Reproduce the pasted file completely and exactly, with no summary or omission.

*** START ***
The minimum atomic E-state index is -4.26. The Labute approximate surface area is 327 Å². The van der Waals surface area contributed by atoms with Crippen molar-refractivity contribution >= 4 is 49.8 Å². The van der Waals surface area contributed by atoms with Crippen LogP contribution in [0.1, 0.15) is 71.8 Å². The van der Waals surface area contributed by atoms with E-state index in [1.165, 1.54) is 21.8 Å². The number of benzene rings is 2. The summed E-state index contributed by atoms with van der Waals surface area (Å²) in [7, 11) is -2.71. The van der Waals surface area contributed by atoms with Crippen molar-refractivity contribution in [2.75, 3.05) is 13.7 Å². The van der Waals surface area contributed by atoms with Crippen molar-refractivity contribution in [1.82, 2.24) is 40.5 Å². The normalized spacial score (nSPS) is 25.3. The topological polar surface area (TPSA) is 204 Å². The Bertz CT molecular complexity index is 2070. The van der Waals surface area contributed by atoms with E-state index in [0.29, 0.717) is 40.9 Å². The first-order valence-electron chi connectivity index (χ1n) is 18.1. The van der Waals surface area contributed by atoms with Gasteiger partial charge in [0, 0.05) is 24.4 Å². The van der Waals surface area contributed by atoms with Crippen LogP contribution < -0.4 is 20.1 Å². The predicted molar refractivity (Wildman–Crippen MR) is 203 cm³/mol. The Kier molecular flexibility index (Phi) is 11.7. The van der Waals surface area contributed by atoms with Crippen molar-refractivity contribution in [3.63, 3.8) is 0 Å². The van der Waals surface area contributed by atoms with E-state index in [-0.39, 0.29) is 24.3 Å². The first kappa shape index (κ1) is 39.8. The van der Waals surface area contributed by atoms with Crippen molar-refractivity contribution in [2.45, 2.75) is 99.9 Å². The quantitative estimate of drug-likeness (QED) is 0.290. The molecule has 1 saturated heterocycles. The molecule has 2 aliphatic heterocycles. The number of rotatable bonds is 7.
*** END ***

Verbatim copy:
The minimum atomic E-state index is -4.26. The Labute approximate surface area is 327 Å². The van der Waals surface area contributed by atoms with Crippen molar-refractivity contribution >= 4 is 49.8 Å². The van der Waals surface area contributed by atoms with Crippen LogP contribution in [0.1, 0.15) is 71.8 Å². The van der Waals surface area contributed by atoms with E-state index in [1.165, 1.54) is 21.8 Å². The number of benzene rings is 2. The summed E-state index contributed by atoms with van der Waals surface area (Å²) in [7, 11) is -2.71. The van der Waals surface area contributed by atoms with Crippen molar-refractivity contribution in [2.75, 3.05) is 13.7 Å². The van der Waals surface area contributed by atoms with Crippen molar-refractivity contribution in [1.82, 2.24) is 40.5 Å². The normalized spacial score (nSPS) is 25.3. The topological polar surface area (TPSA) is 204 Å². The Bertz CT molecular complexity index is 2070. The van der Waals surface area contributed by atoms with E-state index in [0.29, 0.717) is 40.9 Å². The first-order valence-electron chi connectivity index (χ1n) is 18.1. The van der Waals surface area contributed by atoms with Gasteiger partial charge in [0, 0.05) is 24.4 Å². The van der Waals surface area contributed by atoms with Crippen LogP contribution < -0.4 is 20.1 Å². The predicted molar refractivity (Wildman–Crippen MR) is 203 cm³/mol. The Kier molecular flexibility index (Phi) is 11.7. The van der Waals surface area contributed by atoms with Crippen molar-refractivity contribution in [3.63, 3.8) is 0 Å². The van der Waals surface area contributed by atoms with E-state index in [-0.39, 0.29) is 24.3 Å². The first kappa shape index (κ1) is 39.8. The van der Waals surface area contributed by atoms with Crippen molar-refractivity contribution in [2.45, 2.75) is 99.9 Å². The quantitative estimate of drug-likeness (QED) is 0.290. The molecule has 1 saturated heterocycles. The molecule has 2 aliphatic heterocycles. The number of rotatable bonds is 7.